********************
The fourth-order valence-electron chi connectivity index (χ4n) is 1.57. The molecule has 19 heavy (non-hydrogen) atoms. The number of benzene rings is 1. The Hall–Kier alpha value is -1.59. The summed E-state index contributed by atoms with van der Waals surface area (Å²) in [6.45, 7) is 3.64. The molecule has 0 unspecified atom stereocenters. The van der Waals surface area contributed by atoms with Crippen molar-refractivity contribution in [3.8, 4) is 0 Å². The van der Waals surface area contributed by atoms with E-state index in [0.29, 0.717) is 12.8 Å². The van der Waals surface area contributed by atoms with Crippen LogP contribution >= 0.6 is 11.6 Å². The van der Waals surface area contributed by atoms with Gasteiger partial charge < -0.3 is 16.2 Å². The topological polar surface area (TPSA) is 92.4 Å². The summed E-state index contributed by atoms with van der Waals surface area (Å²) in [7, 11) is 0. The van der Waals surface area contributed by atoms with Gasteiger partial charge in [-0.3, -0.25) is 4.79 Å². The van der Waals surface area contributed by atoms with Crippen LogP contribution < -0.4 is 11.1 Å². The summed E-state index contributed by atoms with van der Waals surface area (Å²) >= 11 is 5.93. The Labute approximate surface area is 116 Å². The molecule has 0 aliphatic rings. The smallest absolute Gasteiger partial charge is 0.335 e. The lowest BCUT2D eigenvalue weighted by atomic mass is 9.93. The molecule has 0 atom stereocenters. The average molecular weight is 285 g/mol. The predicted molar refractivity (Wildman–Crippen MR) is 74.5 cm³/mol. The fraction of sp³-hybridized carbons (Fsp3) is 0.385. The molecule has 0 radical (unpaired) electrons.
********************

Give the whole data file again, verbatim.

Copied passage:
The fourth-order valence-electron chi connectivity index (χ4n) is 1.57. The molecule has 19 heavy (non-hydrogen) atoms. The number of benzene rings is 1. The Hall–Kier alpha value is -1.59. The summed E-state index contributed by atoms with van der Waals surface area (Å²) in [6.45, 7) is 3.64. The molecule has 0 unspecified atom stereocenters. The van der Waals surface area contributed by atoms with Crippen molar-refractivity contribution in [3.8, 4) is 0 Å². The van der Waals surface area contributed by atoms with E-state index in [0.29, 0.717) is 12.8 Å². The van der Waals surface area contributed by atoms with Crippen LogP contribution >= 0.6 is 11.6 Å². The van der Waals surface area contributed by atoms with Gasteiger partial charge < -0.3 is 16.2 Å². The topological polar surface area (TPSA) is 92.4 Å². The summed E-state index contributed by atoms with van der Waals surface area (Å²) in [7, 11) is 0. The van der Waals surface area contributed by atoms with Gasteiger partial charge in [-0.3, -0.25) is 4.79 Å². The van der Waals surface area contributed by atoms with Crippen LogP contribution < -0.4 is 11.1 Å². The summed E-state index contributed by atoms with van der Waals surface area (Å²) >= 11 is 5.93. The Labute approximate surface area is 116 Å². The molecule has 0 aliphatic rings. The smallest absolute Gasteiger partial charge is 0.335 e. The lowest BCUT2D eigenvalue weighted by atomic mass is 9.93. The molecule has 0 atom stereocenters. The average molecular weight is 285 g/mol. The predicted molar refractivity (Wildman–Crippen MR) is 74.5 cm³/mol. The fraction of sp³-hybridized carbons (Fsp3) is 0.385. The molecule has 0 radical (unpaired) electrons.